Winning about 60 percent of the vote on May 28,
Uribe now stands as South America’s last right-wing head of state, a
lonely voice siding with George W. Bush. Diminutive and thin-skinned,
the 53-year-old Uribe also remains an anti-communist hard-liner fighting
an insurgency dating back to the Cold War.
Uribe’s reelection sets the stage, too, for a new
round of confrontation between the Bush administration and the populist
government of Hugo Chavez from oil-rich Venezuela, which borders
Colombia to the east and which has spearheaded the region’s drive for
greater independence from the policies of Washington and the
International Monetary Fund.
Tensions between Colombia and Venezuela have
threatened to boil over in recent years, with Colombian officials
accusing Venezuela of supporting leftist guerillas known as the FARC and
Venezuelans suspecting Colombia of aiding U.S. efforts to destabilize
and eliminate the Chavez government, which has withstood several coup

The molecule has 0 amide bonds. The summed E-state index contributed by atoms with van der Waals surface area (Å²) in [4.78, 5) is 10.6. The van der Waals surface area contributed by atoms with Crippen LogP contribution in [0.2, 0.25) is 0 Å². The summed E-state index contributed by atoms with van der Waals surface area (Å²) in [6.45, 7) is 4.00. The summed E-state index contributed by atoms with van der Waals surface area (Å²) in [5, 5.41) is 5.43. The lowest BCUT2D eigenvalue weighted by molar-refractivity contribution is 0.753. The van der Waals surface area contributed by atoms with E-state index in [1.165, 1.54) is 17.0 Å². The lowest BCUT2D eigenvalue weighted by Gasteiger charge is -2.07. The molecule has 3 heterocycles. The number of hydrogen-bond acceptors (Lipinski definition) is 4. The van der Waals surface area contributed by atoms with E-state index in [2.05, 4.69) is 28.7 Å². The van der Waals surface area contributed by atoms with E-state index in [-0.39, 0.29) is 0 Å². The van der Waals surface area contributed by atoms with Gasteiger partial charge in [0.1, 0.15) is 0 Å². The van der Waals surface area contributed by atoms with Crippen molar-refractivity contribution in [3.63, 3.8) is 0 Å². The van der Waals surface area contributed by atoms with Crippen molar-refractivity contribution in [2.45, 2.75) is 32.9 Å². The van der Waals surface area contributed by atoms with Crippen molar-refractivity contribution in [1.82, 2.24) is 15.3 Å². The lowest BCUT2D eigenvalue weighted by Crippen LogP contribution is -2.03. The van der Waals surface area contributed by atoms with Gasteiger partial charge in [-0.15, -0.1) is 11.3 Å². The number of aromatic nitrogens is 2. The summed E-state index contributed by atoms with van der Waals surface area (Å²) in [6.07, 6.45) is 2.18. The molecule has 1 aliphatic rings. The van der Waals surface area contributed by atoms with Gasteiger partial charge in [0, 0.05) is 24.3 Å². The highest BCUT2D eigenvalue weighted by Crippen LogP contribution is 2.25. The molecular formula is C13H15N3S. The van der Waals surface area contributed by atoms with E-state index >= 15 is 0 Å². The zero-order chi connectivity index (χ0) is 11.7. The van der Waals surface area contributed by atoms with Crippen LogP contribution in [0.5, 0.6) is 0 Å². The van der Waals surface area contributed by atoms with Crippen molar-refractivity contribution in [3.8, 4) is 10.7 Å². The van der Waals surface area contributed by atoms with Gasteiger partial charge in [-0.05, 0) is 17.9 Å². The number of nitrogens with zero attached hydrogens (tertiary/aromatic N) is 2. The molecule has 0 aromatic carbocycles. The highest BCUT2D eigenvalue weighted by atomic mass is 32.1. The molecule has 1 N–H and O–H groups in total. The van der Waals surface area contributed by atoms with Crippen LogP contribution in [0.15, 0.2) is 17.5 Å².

In the past few months, evidence has emerged to
support some of those Venezuelan suspicions. Rafael Garcia, a cashiered
official of Colombia’s federal police agency (DAS), alleged that the DAS
plotted to assassinate Chavez.
Garcia, the former DAS chief of information
systems, was accused of taking bribes to erase police files that
incriminated right-wing paramilitary leaders. He then went public
describing the Colombian plot to kill Chavez, as well as DAS help for
narco-traffickers connected to a right-wing “death squad,” the United
Self-Defense Forces, known as the AUC.
Garcia also alleged that the AUC murdered union
activists and engineered voter fraud four years ago to help Uribe get
Uribe lashed out at the press for printing Garcia’s
accusations, but other Colombian officials vowed to clean up DAS
corruption. The new DAS director Andres Penate boasted of firing 49 DAS
officials suspected of wrongdoing.
But Jose Miguel Vivanco, Americas director at Human
Rights Watch, said Penate faces a tough challenge because “the DAS has